By Sabrina Bellantoni and Matt Johnson

Recently, District Court Judge Thomas S. Zilly in the Western District of Washington granted Ironburg Inventions Ltd.’s (“Ironburg”) motion for inter partes review (“IPR”) estoppelpursuant to 35 U.S.C. § 315(e)(2), which precludes Valve Corporation (“Valve”) from arguing non-petitioned grounds of invalidity of asserted patent claims in U.S. Patent No. 8,641,525 B2 in Ironburg Inventions Ltd. v. Valve Corporation, No. 2:17-CV-01182.  See D.I. 544; 545.

The patent-in-suit, U.S. Patent No. 8,641,525 B2 (“’525 Patent”), is owned by Ironburg and discloses an invention for “a hand held controller for a game console.”  In 2021, a jury found that Valve willfully infringed the ’525 Patent and awarded $4,029,533.93 in damages to Ironburg since Valve sold over 1.5 million devices known as the “Steam Controller.”  See D.I. 413; 416; 417.  On appeal, the Federal Circuit vacated only one ruling, which entailed the impact of an IPR petition filed by Valve in 2016 regarding the ’525 Patent.  See Ironburg Inventions Ltd. v. Valve Corp., 64 F.4th 1296 n.7 & 1297–1300 (Fed. Cir. 2023).

The IPR was instituted in part at the Patent Trial and Appeals Board (“PTAB”) as IPR2016-00948 (“948 IPR”), where Valve challenged different grounds of validity than those grounds challenged at the district court level.  In 2018, while cross-appeals were pending regarding the 948 IPR, Collective Minds Gaming Co. Ltd. (“Collective Minds”) petitioned for an IPR arguing claims of the ’525 Patent to be invalid on grounds not petitioned in the 948 IPR.   See Pet. for Inter Partes Review, Collective Minds Gaming Co. v. Ironburg Inventions Ltd., No. IPR2018-00354, 2018 WL 280722 (Jan. 3, 2018).  The PTAB instituted the request, but it was never ruled on since a settlement was reached between the parties.  Shortly after, the Federal Circuit affirmed the PTAB’s decision in the 948 IPR that certain claims were unpatentable.

On appeal from the Western District of Washington, the Federal Circuit remanded the case since the District Court incorrectly placed the burden on Valve to disprove IPR estoppel rather than requiring Ironburg to prove IPR estoppel.  In relevant part, IPR estoppel, 35 U.S.C. § 315(e)(2) states “[t]he petitioner in an inter partes review of a claim in a patent under this chapter that results in a final written decision . . . may not assert. . . in a civil action arising in whole or in part under section 1338 of title 28 . . . that the claim is invalid on any ground that the petitioner raised or reasonably could have raised during that inter partes review.”  Significantly, for the first time, the Federal Circuit provided the burden of proving IPR estoppel and stated that the burden is “by a preponderance of the evidence, that a skilled searcher exercising reasonable diligence would have identified an invalidity ground rests on the patent holder, as the party asserting and seeking to benefit from the affirmative defense of IPR estoppel.”  Ironburg Inventions, 64 F.4th at 1299.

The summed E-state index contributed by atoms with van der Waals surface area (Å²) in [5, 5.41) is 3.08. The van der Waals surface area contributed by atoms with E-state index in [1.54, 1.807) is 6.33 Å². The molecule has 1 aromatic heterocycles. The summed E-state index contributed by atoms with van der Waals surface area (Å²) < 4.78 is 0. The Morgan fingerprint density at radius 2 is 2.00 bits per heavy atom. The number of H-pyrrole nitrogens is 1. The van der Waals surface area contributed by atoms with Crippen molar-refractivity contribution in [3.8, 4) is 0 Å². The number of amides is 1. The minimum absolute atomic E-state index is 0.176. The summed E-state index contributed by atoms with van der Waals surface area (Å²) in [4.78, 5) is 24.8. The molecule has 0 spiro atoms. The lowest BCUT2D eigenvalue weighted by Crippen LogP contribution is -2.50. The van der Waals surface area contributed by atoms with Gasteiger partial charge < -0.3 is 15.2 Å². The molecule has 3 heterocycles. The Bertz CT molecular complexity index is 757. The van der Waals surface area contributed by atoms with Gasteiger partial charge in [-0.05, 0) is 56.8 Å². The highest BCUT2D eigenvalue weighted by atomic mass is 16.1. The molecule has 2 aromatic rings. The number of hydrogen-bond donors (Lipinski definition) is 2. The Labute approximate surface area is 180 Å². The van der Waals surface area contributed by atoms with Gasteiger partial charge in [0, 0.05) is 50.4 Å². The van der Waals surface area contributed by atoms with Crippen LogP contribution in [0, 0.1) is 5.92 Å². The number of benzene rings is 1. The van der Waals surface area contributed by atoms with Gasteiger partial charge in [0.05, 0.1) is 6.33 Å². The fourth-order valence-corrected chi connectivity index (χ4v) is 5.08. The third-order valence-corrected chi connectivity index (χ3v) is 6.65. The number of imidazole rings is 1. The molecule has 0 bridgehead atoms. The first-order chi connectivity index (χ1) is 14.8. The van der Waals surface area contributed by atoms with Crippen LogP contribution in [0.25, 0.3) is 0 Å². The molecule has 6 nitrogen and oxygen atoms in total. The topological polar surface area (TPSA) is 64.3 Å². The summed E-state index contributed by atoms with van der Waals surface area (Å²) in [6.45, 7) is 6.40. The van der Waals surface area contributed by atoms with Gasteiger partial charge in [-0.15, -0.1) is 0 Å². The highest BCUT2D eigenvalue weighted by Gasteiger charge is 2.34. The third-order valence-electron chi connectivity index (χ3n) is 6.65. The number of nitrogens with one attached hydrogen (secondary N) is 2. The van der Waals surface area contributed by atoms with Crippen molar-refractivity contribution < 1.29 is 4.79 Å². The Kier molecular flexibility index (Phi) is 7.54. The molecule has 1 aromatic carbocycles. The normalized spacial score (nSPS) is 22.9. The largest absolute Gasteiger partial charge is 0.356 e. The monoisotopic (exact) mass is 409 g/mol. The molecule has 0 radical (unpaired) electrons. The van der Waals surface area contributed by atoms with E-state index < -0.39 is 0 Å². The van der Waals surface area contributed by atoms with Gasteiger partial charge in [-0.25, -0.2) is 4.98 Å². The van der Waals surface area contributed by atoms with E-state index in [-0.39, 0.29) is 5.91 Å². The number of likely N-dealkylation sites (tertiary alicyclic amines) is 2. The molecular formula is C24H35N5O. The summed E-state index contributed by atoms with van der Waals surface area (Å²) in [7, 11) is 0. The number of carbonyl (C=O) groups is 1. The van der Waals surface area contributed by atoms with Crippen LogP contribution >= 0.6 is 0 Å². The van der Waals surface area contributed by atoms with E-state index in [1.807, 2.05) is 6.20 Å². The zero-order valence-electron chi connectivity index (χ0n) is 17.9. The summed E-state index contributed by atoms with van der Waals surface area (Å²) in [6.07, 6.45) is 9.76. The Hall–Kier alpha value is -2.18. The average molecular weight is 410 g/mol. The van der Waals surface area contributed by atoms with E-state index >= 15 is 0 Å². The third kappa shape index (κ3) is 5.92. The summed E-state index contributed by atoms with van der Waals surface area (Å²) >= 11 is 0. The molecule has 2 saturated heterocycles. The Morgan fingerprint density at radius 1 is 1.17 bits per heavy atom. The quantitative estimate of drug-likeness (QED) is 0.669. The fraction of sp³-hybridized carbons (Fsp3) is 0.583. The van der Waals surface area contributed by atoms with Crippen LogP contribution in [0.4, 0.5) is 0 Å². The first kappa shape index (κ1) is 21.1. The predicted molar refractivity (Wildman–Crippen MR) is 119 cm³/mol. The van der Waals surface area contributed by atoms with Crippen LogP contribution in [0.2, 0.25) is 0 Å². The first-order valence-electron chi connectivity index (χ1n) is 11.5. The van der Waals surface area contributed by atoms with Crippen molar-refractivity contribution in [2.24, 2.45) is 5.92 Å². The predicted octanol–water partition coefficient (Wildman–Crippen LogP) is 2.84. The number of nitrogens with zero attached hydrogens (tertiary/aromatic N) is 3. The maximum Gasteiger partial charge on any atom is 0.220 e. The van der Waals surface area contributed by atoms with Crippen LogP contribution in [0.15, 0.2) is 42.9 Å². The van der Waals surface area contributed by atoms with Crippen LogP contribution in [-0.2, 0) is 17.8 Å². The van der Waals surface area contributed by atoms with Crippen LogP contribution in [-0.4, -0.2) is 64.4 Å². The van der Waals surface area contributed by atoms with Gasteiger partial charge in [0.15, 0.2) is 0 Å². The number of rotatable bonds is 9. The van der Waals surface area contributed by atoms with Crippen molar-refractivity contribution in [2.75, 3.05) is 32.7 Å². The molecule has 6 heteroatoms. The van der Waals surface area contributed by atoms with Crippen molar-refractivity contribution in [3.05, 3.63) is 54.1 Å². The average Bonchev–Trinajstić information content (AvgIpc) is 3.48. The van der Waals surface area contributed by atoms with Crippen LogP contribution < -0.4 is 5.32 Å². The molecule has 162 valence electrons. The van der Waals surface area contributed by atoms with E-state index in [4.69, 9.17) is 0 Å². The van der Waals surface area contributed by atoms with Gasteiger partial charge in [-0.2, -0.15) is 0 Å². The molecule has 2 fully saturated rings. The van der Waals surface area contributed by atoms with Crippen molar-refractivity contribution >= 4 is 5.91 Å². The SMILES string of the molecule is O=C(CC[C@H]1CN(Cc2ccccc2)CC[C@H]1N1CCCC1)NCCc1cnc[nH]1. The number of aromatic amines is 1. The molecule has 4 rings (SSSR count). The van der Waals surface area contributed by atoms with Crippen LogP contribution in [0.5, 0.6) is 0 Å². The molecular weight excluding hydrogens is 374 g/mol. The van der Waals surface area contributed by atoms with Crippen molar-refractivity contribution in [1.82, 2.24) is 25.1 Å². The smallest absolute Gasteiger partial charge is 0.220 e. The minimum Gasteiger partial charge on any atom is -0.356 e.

On remand, the District Court acknowledged the importance of the timing of the 948 IPR since it occurred prior to the Supreme Court’s ruling in SAS Institute, Inc. v. Iancu, 138 S. Ct. 1348 (2018).  There, the Supreme Court held that the PTAB is no longer allowed to institute an IPR in part, that is, to review less than all the claims in an IPR petition.  Therefore, Valve could have, but did not, request a post-SAS remand to the PTAB, where it could have sought to consolidate both IPRs involving the ’525 Patent.  If the IPRs were consolidated, it could have covered the two grounds of unpatentability that the jury found infringement on.

The District Court considered the evidence and relevant materials of Valve’s own search efforts surrounding the preparation of the 948 IPR to determine what references were reasonably discoverable.  The Court considered Valve’s classification searches and keyword searches conducted within the United States and Japan’s patent databases and searches for non-patent literature documents.  Based on the search methodology used, the Court found the sources in question all should have been discoverable by “a skilled searcher conducting a diligent search, at the relevant time.”  Thus, the Court precluded Valve pursuant to 35 U.S.C. § 315(e)(2) from arguing the asserted claims were unpatentable based on the grounds not petitioned in the 948 IPR.


The granted motion by Judge Zilly exemplifies that a petitioner should exhaust all possible invalidity challenges in front of the PTAB, based on prior art that a skilled searcher exercising reasonable diligence could have discovered at that time, to prevent a patent owner the affirmative defense of IPR estoppel in a subsequent district court litigation regarding the same patent.

The following two tabs change content below.
Matt Johnson is one of the Firm's primary contacts on practice before the PTAB. Currently co-chairing the Firm's PTAB subpractice and involved in proceedings at the Board since the first day of their availability in September 2012, Matt regularly represents clients as both petitioners and patent owners at the Board. He further works as an advocate for clients in appeals from Board proceedings at the Federal Circuit.

Latest posts by Matthew Johnson (see all)